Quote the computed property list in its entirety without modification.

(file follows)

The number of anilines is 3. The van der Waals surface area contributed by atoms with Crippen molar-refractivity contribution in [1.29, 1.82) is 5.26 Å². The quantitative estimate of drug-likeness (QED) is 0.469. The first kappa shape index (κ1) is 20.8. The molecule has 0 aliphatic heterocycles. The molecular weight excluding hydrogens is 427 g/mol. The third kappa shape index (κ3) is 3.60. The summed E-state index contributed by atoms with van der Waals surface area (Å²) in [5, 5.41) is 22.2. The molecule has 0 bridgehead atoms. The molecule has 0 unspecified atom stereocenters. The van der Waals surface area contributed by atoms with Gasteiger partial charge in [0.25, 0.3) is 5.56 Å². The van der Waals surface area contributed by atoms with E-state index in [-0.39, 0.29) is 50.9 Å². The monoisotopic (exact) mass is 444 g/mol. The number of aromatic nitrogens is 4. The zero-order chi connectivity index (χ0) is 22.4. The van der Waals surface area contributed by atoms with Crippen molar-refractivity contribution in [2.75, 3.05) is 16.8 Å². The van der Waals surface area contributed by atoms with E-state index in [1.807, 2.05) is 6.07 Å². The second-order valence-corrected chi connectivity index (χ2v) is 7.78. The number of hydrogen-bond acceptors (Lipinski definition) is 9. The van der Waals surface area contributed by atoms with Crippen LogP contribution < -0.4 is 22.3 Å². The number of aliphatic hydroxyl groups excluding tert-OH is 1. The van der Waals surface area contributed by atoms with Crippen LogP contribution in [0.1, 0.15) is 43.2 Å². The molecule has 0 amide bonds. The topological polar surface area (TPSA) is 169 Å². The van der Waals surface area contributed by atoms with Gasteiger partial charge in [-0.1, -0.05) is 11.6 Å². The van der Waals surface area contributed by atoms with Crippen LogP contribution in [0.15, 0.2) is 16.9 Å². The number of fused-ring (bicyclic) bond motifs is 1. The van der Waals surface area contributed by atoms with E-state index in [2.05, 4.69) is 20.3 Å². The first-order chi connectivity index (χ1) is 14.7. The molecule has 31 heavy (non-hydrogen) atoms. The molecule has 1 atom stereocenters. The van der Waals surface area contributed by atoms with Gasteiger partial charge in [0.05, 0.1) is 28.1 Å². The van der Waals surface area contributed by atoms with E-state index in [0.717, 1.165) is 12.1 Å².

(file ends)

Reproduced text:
The number of anilines is 3. The van der Waals surface area contributed by atoms with Crippen molar-refractivity contribution in [1.29, 1.82) is 5.26 Å². The quantitative estimate of drug-likeness (QED) is 0.469. The first kappa shape index (κ1) is 20.8. The molecule has 0 aliphatic heterocycles. The molecular weight excluding hydrogens is 427 g/mol. The third kappa shape index (κ3) is 3.60. The summed E-state index contributed by atoms with van der Waals surface area (Å²) in [5, 5.41) is 22.2. The molecule has 0 bridgehead atoms. The molecule has 0 unspecified atom stereocenters. The van der Waals surface area contributed by atoms with Gasteiger partial charge in [0.25, 0.3) is 5.56 Å². The van der Waals surface area contributed by atoms with E-state index in [-0.39, 0.29) is 50.9 Å². The monoisotopic (exact) mass is 444 g/mol. The number of aromatic nitrogens is 4. The zero-order chi connectivity index (χ0) is 22.4. The van der Waals surface area contributed by atoms with Crippen molar-refractivity contribution in [2.75, 3.05) is 16.8 Å². The van der Waals surface area contributed by atoms with E-state index in [1.807, 2.05) is 6.07 Å². The second-order valence-corrected chi connectivity index (χ2v) is 7.78. The number of hydrogen-bond acceptors (Lipinski definition) is 9. The van der Waals surface area contributed by atoms with Crippen LogP contribution < -0.4 is 22.3 Å². The number of aliphatic hydroxyl groups excluding tert-OH is 1. The van der Waals surface area contributed by atoms with Crippen LogP contribution in [0.1, 0.15) is 43.2 Å². The molecule has 0 amide bonds. The topological polar surface area (TPSA) is 169 Å². The van der Waals surface area contributed by atoms with Gasteiger partial charge in [-0.1, -0.05) is 11.6 Å². The van der Waals surface area contributed by atoms with Crippen LogP contribution in [0.15, 0.2) is 16.9 Å². The number of fused-ring (bicyclic) bond motifs is 1. The van der Waals surface area contributed by atoms with E-state index in [2.05, 4.69) is 20.3 Å². The first-order chi connectivity index (χ1) is 14.7. The molecule has 31 heavy (non-hydrogen) atoms. The molecule has 1 atom stereocenters. The van der Waals surface area contributed by atoms with Gasteiger partial charge in [0.05, 0.1) is 28.1 Å². The van der Waals surface area contributed by atoms with E-state index in [0.717, 1.165) is 12.1 Å².